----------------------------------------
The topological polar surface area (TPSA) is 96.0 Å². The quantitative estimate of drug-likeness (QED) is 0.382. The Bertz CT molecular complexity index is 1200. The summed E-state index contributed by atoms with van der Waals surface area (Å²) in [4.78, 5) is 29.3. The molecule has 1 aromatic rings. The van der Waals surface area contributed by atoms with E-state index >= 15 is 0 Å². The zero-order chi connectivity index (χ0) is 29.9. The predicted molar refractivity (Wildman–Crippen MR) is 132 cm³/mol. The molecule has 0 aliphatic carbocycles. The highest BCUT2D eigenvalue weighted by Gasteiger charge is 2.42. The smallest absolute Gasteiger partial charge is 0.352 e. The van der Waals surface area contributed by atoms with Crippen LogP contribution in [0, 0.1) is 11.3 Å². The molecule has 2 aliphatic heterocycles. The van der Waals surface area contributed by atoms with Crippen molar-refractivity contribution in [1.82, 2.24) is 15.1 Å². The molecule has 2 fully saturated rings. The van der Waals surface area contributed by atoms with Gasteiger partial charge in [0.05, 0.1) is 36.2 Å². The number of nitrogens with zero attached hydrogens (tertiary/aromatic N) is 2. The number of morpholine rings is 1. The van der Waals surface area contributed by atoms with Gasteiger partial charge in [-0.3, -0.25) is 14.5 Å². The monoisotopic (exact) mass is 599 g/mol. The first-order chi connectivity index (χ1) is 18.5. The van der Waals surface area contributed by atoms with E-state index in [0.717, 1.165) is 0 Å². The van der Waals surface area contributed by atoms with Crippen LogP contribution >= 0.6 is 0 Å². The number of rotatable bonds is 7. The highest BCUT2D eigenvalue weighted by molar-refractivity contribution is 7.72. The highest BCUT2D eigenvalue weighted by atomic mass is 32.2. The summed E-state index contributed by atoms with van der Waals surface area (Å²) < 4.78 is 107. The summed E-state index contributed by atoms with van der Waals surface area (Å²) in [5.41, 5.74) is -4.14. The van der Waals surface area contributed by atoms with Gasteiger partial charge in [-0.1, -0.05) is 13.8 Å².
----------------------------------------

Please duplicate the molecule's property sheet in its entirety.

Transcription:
The topological polar surface area (TPSA) is 96.0 Å². The quantitative estimate of drug-likeness (QED) is 0.382. The Bertz CT molecular complexity index is 1200. The summed E-state index contributed by atoms with van der Waals surface area (Å²) in [4.78, 5) is 29.3. The molecule has 1 aromatic rings. The van der Waals surface area contributed by atoms with E-state index >= 15 is 0 Å². The zero-order chi connectivity index (χ0) is 29.9. The predicted molar refractivity (Wildman–Crippen MR) is 132 cm³/mol. The molecule has 0 aliphatic carbocycles. The highest BCUT2D eigenvalue weighted by Gasteiger charge is 2.42. The smallest absolute Gasteiger partial charge is 0.352 e. The van der Waals surface area contributed by atoms with Crippen LogP contribution in [0, 0.1) is 11.3 Å². The molecule has 2 aliphatic heterocycles. The van der Waals surface area contributed by atoms with Crippen molar-refractivity contribution in [1.82, 2.24) is 15.1 Å². The molecule has 2 fully saturated rings. The van der Waals surface area contributed by atoms with Gasteiger partial charge in [0.05, 0.1) is 36.2 Å². The number of nitrogens with zero attached hydrogens (tertiary/aromatic N) is 2. The number of morpholine rings is 1. The van der Waals surface area contributed by atoms with Gasteiger partial charge in [-0.3, -0.25) is 14.5 Å². The monoisotopic (exact) mass is 599 g/mol. The first-order chi connectivity index (χ1) is 18.5. The van der Waals surface area contributed by atoms with E-state index in [0.717, 1.165) is 0 Å². The van der Waals surface area contributed by atoms with Crippen LogP contribution >= 0.6 is 0 Å². The number of rotatable bonds is 7. The highest BCUT2D eigenvalue weighted by molar-refractivity contribution is 7.72. The highest BCUT2D eigenvalue weighted by atomic mass is 32.2. The summed E-state index contributed by atoms with van der Waals surface area (Å²) < 4.78 is 107. The summed E-state index contributed by atoms with van der Waals surface area (Å²) in [5.41, 5.74) is -4.14. The van der Waals surface area contributed by atoms with Gasteiger partial charge in [-0.1, -0.05) is 13.8 Å².